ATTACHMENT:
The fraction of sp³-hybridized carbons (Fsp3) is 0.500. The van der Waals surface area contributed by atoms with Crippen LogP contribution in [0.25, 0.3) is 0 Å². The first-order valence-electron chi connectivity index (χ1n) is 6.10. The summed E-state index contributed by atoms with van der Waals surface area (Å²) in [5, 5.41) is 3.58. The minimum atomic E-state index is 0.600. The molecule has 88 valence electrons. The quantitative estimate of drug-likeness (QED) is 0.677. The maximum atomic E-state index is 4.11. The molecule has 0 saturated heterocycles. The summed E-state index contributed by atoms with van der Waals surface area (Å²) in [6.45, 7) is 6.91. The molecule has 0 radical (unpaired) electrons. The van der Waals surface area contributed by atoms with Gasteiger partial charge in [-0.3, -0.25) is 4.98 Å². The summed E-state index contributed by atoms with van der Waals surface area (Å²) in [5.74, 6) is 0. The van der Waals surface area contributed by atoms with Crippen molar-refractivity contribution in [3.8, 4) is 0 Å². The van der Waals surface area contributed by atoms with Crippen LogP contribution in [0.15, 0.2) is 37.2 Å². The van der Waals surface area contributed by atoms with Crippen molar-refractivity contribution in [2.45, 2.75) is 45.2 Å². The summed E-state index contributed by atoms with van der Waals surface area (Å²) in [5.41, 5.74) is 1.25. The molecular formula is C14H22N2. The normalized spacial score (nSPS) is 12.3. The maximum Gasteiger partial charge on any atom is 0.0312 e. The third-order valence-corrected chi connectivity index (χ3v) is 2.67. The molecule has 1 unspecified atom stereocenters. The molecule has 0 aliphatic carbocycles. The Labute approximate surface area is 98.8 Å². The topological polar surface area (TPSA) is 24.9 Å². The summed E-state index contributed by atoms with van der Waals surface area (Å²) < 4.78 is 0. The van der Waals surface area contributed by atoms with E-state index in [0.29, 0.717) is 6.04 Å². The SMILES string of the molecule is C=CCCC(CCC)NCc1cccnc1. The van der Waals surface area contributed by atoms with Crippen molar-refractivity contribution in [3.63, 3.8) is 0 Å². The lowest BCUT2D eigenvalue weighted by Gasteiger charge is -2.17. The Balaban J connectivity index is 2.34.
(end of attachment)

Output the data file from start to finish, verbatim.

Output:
The fraction of sp³-hybridized carbons (Fsp3) is 0.500. The van der Waals surface area contributed by atoms with Crippen LogP contribution in [0.25, 0.3) is 0 Å². The first-order valence-electron chi connectivity index (χ1n) is 6.10. The summed E-state index contributed by atoms with van der Waals surface area (Å²) in [5, 5.41) is 3.58. The minimum atomic E-state index is 0.600. The molecule has 88 valence electrons. The quantitative estimate of drug-likeness (QED) is 0.677. The maximum atomic E-state index is 4.11. The molecule has 0 saturated heterocycles. The summed E-state index contributed by atoms with van der Waals surface area (Å²) in [6.45, 7) is 6.91. The molecule has 0 radical (unpaired) electrons. The van der Waals surface area contributed by atoms with Gasteiger partial charge in [-0.3, -0.25) is 4.98 Å². The summed E-state index contributed by atoms with van der Waals surface area (Å²) in [5.74, 6) is 0. The van der Waals surface area contributed by atoms with Crippen molar-refractivity contribution in [3.8, 4) is 0 Å². The van der Waals surface area contributed by atoms with Crippen LogP contribution in [0.15, 0.2) is 37.2 Å². The van der Waals surface area contributed by atoms with Crippen molar-refractivity contribution in [2.45, 2.75) is 45.2 Å². The summed E-state index contributed by atoms with van der Waals surface area (Å²) in [5.41, 5.74) is 1.25. The molecular formula is C14H22N2. The normalized spacial score (nSPS) is 12.3. The maximum Gasteiger partial charge on any atom is 0.0312 e. The third-order valence-corrected chi connectivity index (χ3v) is 2.67. The molecule has 1 unspecified atom stereocenters. The molecule has 0 aliphatic carbocycles. The Labute approximate surface area is 98.8 Å². The topological polar surface area (TPSA) is 24.9 Å². The summed E-state index contributed by atoms with van der Waals surface area (Å²) < 4.78 is 0. The van der Waals surface area contributed by atoms with E-state index in [0.29, 0.717) is 6.04 Å². The SMILES string of the molecule is C=CCCC(CCC)NCc1cccnc1. The van der Waals surface area contributed by atoms with Crippen molar-refractivity contribution in [3.63, 3.8) is 0 Å². The lowest BCUT2D eigenvalue weighted by Gasteiger charge is -2.17. The Balaban J connectivity index is 2.34.